It’s duck hunting season in the northwoods and while plenty of artificial decoys will be used by waterfowlers to lure birds within gun range one thing they won’t be using is live decoys.
This technique of waterfowl hunting was regulated out of existence in 1935, partly because of the severe drought of the early 1930s that devastated waterfowl populations. But the practice was once common and even celebrated.
In Wisconsin and other Midwestern states live decoys were used for both goose and duck hunting during the late 1800s up to 1935. Many sportsmen kept a collection of mallards to be used as “live callers.” While a hunter would still have a set of artificial decoys or “blocks” to provide the visual enticement, the primary purpose of the live duck was for calling.
The Wisconsin outdoor writer Gordon MacQuarrie, who wrote in the 1920s and 30s, immortalized the use of live decoys in his story “Minnie the Moocher,” a tale of a pair of mallards he collected at a farm near Frederic, Wisconsin, to be used as live decoys for waterfowling. The two ducks, Minnie and Bill, were quite the characters. Min became a deadly caller to every passing male mallard. Bill was known for growling.
The use of live decoys could be extremely effective, and measured by the sporting standards of today might seem unsportsmanlike. However, for ethical sportsmen such as MacQuarrie and many others, live decoys had always been a part of duck hunting tradition and were an accepted tool prior to 1935.
In addition to MacQuarrie’s story there are some other bits and pieces that document the nearly lost history of live decoys, with an important record coming from Phillip S. Habermann, a noted Madison attorney. Habermann, born in 1913, was a native of Lodi and grew up near the banks of Lake Wisconsin, an impoundment on the Wisconsin River in Columbia County. Lake Wisconsin was created the year he was born, and the lake attracted what he called “fantastic concentrations” of ducks among the dead and half-submerged trees.
In 1988 he wrote down his recollections of duck hunting with live decoys in the 1920s: “My father was an ardent duck and goose hunter from 1895 on,” Habermann wrote. “Beginning before WWI he raised more than 100 mallards and six to ten Canada geese each year. The original stock for this flock came from wild birds that were wingshot. This flock furnished our live decoys.” He wrote.
As each autumn’s waterfowl season approached, Habermann and his father would scrutinize the flock and pick out the best prospects. “There was a great difference in the talkativeness of the hen ducks,” he recalled.
About half a dozen hens were chosen. Some had proved themselves the year before, while some were rookies. The chosen ducks would stay in a separate pen, except during the hunt, until the season’s end.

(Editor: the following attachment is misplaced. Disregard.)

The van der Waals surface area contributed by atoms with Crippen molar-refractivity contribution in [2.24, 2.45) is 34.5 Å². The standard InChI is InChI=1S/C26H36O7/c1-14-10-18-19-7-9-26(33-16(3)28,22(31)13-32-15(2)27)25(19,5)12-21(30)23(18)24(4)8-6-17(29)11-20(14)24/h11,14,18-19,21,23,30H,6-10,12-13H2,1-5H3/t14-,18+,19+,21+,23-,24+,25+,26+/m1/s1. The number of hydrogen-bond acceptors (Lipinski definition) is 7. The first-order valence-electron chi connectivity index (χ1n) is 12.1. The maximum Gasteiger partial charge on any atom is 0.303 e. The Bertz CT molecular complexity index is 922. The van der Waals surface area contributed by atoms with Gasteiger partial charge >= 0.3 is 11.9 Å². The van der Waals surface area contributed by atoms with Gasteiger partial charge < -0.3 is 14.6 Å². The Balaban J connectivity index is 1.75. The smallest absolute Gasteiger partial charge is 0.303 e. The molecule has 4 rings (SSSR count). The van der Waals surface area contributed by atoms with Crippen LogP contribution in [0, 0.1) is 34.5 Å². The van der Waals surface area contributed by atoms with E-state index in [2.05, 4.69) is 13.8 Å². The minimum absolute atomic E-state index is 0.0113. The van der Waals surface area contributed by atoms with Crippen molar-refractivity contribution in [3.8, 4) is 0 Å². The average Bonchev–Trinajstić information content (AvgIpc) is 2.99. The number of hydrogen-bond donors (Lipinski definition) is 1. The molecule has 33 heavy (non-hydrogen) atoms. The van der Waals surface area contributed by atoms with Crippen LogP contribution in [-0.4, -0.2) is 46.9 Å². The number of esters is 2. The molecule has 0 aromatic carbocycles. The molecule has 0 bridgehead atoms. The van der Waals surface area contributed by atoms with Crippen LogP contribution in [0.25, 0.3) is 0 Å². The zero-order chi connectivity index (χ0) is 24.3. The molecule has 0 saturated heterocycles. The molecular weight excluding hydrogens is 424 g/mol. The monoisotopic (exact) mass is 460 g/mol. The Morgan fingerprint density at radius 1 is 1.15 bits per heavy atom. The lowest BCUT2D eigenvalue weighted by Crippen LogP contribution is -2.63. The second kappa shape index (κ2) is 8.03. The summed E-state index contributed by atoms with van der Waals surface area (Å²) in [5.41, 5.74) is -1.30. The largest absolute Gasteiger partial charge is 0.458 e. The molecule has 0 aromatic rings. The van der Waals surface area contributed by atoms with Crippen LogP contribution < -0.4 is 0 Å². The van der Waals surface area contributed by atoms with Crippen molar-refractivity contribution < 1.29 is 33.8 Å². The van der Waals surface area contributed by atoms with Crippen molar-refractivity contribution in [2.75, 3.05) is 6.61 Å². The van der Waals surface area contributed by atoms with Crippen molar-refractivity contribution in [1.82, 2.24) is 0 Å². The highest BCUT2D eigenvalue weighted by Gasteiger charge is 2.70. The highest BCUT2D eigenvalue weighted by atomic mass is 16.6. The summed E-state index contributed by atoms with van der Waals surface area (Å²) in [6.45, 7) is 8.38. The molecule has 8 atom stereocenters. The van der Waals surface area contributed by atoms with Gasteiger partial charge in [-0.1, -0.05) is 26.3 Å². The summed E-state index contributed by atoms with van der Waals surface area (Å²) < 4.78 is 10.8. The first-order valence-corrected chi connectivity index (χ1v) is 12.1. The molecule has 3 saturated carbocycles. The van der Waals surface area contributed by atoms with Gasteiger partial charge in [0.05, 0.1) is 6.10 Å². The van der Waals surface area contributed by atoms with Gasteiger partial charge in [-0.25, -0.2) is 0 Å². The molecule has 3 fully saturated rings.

According to Habermann there was a science involved in the tethering of live decoys. “To tether a live decoy while hunting it was essential to have a means of attaching a cord and weight to the duck’s leg in such a manner that it would not harm the duck, and with a device that could remain in place all fall,” he wrote.
A half-foot-long, thin, oiled leather strap with two slots at one end and a metal D ring at the other end was part of the rig used. “You wrapped the strap around the duck’s leg, inserted the slotted end through the second slot, then threaded the D-ring end through the first slot and pulled it tight. The strap was locked in place until unthreaded, but could only pull around the leg loosely,” wrote Habermann.
When in the field, the hunter attached a heavy chalk line to a five-pound weight and snapped the other end to the D-ring on the duck’s tether. The duck had a six- to ten-foot circle to paddle freely about. Some hunters placed little metal platforms, or stools, in the water for the live decoys to rest on.
Just as with the art involved in placing conventional decoys, there was an art to placing the live callers.
Habermann wrote that the secret to placing the callers was to position them where they couldn’t see each other.
He describes, “Usually one went out front near the blocks and one back on either side of the blind. Being unable to see each other they became lonesome and talked back and forth, as well as calling loud and long at almost everything that flew past.”
Sportsmen in this day cared for their live callers almost as much as they cared for their hunting dogs. A good caller might be sold for two hundred dollars or more – a lot of money at that time.
Habermann also saw the similarity between the enjoyment of watching the live decoys do their job and watching a prized dog work. “Watching and listening to the decoys work was akin to the pleasure of hunting with a fine dog,” he wrote. “One never felt alone when the callers were out. You learned to understand duck talk, and could usually tell what was going on by the tone of the calls being made.”
When the practice was banned, many hunters, Habermann included, lamented the end of live decoy use. “Those days are gone forever,” he wrote. “But the memories and a few pictures remain. That era of our hunting history should never be forgotten.”